And then 'The Wizard of Oz' was on telly yesterday afternoon, which is one of my favourite films from childhood. Followed by 'The Aristocats', so no writing got done after lunch, other than a few Sudokus and Crosswords during the commercial breaks. All this time, Andy was drawing the designs for our Christmas cards and scanning them onto computer for the adding of colour and the printing onto shiny photographic paper thereof. The designs are very good and I am thrilled with them all, especially the 'God Nest Ye Merry, Gentle Hens, ' and 'Good Queen Henselas,' which I think might be the two final selections to actually send to people. So sometime in the next week or two, I need to finish the final cards, with Andy's drawings as the central feature, and some Christmas tat by me in the form of ribbons and stars and stuff around the edges.

And talking of hens (now there's a rare thing in this blog!), all three girls have survived the pops and bangs of Bonfire Night, with little more than a couple of days of wrinkly eggs to show the effect of them being startled by the experience. Poor things. A good case for campaigning for silent fireworks, I think.

Back to writing 'Poulet Nous,' now. I hope you are enjoying the read so far, those who are coming along for the ride with me. I am enjoying writing it, so might just have a copy printed at the end of the whole malarkey for my own entertainment and to remind myself that I have made someone laugh with my writing, even if that someone was only me!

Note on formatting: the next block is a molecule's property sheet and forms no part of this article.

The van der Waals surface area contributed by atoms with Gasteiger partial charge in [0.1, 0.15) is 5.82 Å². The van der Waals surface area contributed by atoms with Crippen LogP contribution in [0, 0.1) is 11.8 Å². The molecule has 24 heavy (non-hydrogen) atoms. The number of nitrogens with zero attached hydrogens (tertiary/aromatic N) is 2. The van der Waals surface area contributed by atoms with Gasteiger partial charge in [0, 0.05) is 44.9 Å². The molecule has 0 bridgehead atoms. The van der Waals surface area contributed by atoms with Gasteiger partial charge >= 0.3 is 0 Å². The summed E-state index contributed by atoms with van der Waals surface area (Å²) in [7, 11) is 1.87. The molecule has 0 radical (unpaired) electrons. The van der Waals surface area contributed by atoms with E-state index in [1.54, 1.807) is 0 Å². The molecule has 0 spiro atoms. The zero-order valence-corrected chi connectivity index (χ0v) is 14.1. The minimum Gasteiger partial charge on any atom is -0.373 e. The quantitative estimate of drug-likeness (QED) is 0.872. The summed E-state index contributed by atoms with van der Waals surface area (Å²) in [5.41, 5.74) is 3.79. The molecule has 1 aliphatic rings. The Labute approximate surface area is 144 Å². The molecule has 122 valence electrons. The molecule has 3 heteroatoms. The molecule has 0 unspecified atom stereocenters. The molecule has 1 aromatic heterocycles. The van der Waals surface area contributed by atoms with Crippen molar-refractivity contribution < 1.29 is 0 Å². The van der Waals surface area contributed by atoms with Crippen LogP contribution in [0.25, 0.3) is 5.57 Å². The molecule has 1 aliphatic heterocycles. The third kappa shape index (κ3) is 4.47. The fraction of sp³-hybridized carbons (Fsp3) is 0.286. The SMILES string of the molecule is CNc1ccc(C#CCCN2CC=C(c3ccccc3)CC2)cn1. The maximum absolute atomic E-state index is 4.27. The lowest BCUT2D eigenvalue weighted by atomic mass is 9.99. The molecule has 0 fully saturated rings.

Saturday, 7 November 2009

The Leeds Castle Pudding Debacle

Andy and I enjoy going to Leeds Castle. We have a season ticket because it is a good place to go for walking and for having a spot of lunch at the Castle Restaurant. Previously, once you'd got your table in the restaurant, you selected your meal from the menu, then went to the service counter to place your order, giving your table number and paying up front. This was a good and effective system. You could take your time choosing your repast, you didn't have to faff about trying to catch someone's eye for the bill at the end of your visit and if you wanted any pudding, you could guarantee getting a pudding.